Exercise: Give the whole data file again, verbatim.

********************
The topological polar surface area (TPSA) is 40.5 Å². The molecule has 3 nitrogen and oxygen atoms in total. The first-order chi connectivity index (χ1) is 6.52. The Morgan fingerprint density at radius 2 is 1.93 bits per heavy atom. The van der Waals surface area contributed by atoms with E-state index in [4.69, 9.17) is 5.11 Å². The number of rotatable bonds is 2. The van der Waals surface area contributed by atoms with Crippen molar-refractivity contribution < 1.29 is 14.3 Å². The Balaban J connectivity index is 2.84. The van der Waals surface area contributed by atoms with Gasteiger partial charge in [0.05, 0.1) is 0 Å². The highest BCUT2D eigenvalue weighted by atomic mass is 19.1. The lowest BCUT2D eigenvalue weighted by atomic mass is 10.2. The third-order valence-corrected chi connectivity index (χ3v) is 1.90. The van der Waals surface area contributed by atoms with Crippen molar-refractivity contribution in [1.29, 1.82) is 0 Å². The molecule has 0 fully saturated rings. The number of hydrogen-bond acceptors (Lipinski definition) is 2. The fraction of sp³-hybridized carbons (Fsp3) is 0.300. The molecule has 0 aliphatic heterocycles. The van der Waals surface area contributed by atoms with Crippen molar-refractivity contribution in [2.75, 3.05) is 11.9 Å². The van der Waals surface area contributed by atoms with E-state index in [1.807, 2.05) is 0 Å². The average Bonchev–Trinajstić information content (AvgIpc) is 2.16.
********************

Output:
The topological polar surface area (TPSA) is 40.5 Å². The molecule has 3 nitrogen and oxygen atoms in total. The first-order chi connectivity index (χ1) is 6.52. The Morgan fingerprint density at radius 2 is 1.93 bits per heavy atom. The van der Waals surface area contributed by atoms with E-state index in [4.69, 9.17) is 5.11 Å². The number of rotatable bonds is 2. The van der Waals surface area contributed by atoms with Crippen molar-refractivity contribution < 1.29 is 14.3 Å². The Balaban J connectivity index is 2.84. The van der Waals surface area contributed by atoms with Gasteiger partial charge in [0.05, 0.1) is 0 Å². The highest BCUT2D eigenvalue weighted by atomic mass is 19.1. The lowest BCUT2D eigenvalue weighted by atomic mass is 10.2. The third-order valence-corrected chi connectivity index (χ3v) is 1.90. The van der Waals surface area contributed by atoms with Crippen molar-refractivity contribution in [1.29, 1.82) is 0 Å². The molecule has 0 fully saturated rings. The number of hydrogen-bond acceptors (Lipinski definition) is 2. The fraction of sp³-hybridized carbons (Fsp3) is 0.300. The molecule has 0 aliphatic heterocycles. The van der Waals surface area contributed by atoms with Crippen molar-refractivity contribution in [2.75, 3.05) is 11.9 Å². The van der Waals surface area contributed by atoms with E-state index in [1.807, 2.05) is 0 Å². The average Bonchev–Trinajstić information content (AvgIpc) is 2.16.